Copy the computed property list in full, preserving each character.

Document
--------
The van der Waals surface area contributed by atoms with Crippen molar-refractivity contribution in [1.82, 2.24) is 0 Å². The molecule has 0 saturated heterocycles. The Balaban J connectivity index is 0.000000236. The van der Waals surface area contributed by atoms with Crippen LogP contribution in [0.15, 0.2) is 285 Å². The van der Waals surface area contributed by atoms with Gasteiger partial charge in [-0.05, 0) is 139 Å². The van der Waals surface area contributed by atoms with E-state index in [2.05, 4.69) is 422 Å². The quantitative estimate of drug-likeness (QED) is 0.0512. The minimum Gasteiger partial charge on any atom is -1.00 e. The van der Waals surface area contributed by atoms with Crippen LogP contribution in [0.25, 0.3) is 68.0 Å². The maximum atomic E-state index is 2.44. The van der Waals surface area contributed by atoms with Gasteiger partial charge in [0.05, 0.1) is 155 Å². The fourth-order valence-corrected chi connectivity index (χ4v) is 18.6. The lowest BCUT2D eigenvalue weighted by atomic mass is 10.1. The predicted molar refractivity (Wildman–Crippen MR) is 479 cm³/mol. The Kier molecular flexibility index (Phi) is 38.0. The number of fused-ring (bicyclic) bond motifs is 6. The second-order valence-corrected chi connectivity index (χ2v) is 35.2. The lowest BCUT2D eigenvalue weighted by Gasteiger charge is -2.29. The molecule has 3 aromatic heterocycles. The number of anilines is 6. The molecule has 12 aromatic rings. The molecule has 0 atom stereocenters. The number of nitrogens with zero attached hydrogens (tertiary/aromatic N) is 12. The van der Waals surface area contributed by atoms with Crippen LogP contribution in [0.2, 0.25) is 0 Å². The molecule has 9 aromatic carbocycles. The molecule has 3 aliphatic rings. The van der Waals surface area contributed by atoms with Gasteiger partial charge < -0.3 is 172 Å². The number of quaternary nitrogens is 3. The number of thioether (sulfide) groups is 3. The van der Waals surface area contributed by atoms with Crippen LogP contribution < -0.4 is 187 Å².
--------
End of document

The van der Waals surface area contributed by atoms with Crippen molar-refractivity contribution in [1.82, 2.24) is 0 Å². The molecule has 0 saturated heterocycles. The Balaban J connectivity index is 0.000000236. The van der Waals surface area contributed by atoms with Crippen LogP contribution in [0.15, 0.2) is 285 Å². The van der Waals surface area contributed by atoms with Gasteiger partial charge in [-0.05, 0) is 139 Å². The van der Waals surface area contributed by atoms with E-state index in [2.05, 4.69) is 422 Å². The quantitative estimate of drug-likeness (QED) is 0.0512. The minimum Gasteiger partial charge on any atom is -1.00 e. The van der Waals surface area contributed by atoms with Crippen LogP contribution in [0.25, 0.3) is 68.0 Å². The maximum atomic E-state index is 2.44. The van der Waals surface area contributed by atoms with Gasteiger partial charge in [0.05, 0.1) is 155 Å². The fourth-order valence-corrected chi connectivity index (χ4v) is 18.6. The lowest BCUT2D eigenvalue weighted by atomic mass is 10.1. The predicted molar refractivity (Wildman–Crippen MR) is 479 cm³/mol. The Kier molecular flexibility index (Phi) is 38.0. The number of fused-ring (bicyclic) bond motifs is 6. The second-order valence-corrected chi connectivity index (χ2v) is 35.2. The lowest BCUT2D eigenvalue weighted by Gasteiger charge is -2.29. The molecule has 3 aromatic heterocycles. The number of anilines is 6. The molecule has 12 aromatic rings. The molecule has 0 atom stereocenters. The number of nitrogens with zero attached hydrogens (tertiary/aromatic N) is 12. The van der Waals surface area contributed by atoms with Crippen LogP contribution in [0.2, 0.25) is 0 Å². The molecule has 9 aromatic carbocycles. The molecule has 3 aliphatic rings. The van der Waals surface area contributed by atoms with Gasteiger partial charge < -0.3 is 172 Å². The number of quaternary nitrogens is 3. The number of thioether (sulfide) groups is 3. The van der Waals surface area contributed by atoms with Crippen LogP contribution < -0.4 is 187 Å².